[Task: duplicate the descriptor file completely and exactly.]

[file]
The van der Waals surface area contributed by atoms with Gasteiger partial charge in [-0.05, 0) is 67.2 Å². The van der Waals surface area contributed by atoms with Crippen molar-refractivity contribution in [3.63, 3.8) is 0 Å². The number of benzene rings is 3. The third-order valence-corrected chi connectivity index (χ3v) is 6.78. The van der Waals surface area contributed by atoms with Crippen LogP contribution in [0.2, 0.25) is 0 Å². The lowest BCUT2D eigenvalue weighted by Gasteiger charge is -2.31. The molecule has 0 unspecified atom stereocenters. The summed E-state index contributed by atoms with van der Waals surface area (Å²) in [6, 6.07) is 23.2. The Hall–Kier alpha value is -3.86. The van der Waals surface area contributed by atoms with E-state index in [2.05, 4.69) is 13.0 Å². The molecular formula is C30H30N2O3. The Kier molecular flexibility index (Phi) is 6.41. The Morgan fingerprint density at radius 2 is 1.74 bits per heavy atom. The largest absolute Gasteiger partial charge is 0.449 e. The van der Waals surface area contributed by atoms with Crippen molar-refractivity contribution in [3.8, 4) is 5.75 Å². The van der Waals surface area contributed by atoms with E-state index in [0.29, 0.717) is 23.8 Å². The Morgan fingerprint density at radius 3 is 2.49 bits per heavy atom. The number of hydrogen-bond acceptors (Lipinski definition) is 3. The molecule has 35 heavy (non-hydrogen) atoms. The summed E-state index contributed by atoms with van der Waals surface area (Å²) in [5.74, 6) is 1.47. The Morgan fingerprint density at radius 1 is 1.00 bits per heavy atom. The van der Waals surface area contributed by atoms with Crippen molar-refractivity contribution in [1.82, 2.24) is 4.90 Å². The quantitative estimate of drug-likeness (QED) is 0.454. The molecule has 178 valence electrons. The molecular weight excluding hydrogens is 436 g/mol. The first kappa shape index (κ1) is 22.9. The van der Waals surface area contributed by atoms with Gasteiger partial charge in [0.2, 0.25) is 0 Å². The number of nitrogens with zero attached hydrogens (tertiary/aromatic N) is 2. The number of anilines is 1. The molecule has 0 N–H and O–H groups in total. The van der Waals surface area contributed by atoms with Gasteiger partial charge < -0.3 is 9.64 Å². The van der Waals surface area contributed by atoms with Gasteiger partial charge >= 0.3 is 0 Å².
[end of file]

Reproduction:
The van der Waals surface area contributed by atoms with Gasteiger partial charge in [-0.05, 0) is 67.2 Å². The van der Waals surface area contributed by atoms with Crippen molar-refractivity contribution in [3.63, 3.8) is 0 Å². The number of benzene rings is 3. The third-order valence-corrected chi connectivity index (χ3v) is 6.78. The van der Waals surface area contributed by atoms with Crippen LogP contribution in [0.2, 0.25) is 0 Å². The lowest BCUT2D eigenvalue weighted by Gasteiger charge is -2.31. The molecule has 0 unspecified atom stereocenters. The summed E-state index contributed by atoms with van der Waals surface area (Å²) in [6, 6.07) is 23.2. The Hall–Kier alpha value is -3.86. The van der Waals surface area contributed by atoms with E-state index in [2.05, 4.69) is 13.0 Å². The molecular formula is C30H30N2O3. The Kier molecular flexibility index (Phi) is 6.41. The Morgan fingerprint density at radius 2 is 1.74 bits per heavy atom. The largest absolute Gasteiger partial charge is 0.449 e. The van der Waals surface area contributed by atoms with Crippen molar-refractivity contribution in [3.8, 4) is 5.75 Å². The van der Waals surface area contributed by atoms with E-state index in [0.29, 0.717) is 23.8 Å². The Morgan fingerprint density at radius 3 is 2.49 bits per heavy atom. The number of hydrogen-bond acceptors (Lipinski definition) is 3. The molecule has 35 heavy (non-hydrogen) atoms. The summed E-state index contributed by atoms with van der Waals surface area (Å²) in [5.74, 6) is 1.47. The Morgan fingerprint density at radius 1 is 1.00 bits per heavy atom. The van der Waals surface area contributed by atoms with Crippen molar-refractivity contribution in [1.82, 2.24) is 4.90 Å². The quantitative estimate of drug-likeness (QED) is 0.454. The molecule has 178 valence electrons. The molecular weight excluding hydrogens is 436 g/mol. The first kappa shape index (κ1) is 22.9. The van der Waals surface area contributed by atoms with Gasteiger partial charge in [0.2, 0.25) is 0 Å². The number of nitrogens with zero attached hydrogens (tertiary/aromatic N) is 2. The number of anilines is 1. The molecule has 0 N–H and O–H groups in total. The van der Waals surface area contributed by atoms with Gasteiger partial charge < -0.3 is 9.64 Å². The van der Waals surface area contributed by atoms with Gasteiger partial charge >= 0.3 is 0 Å².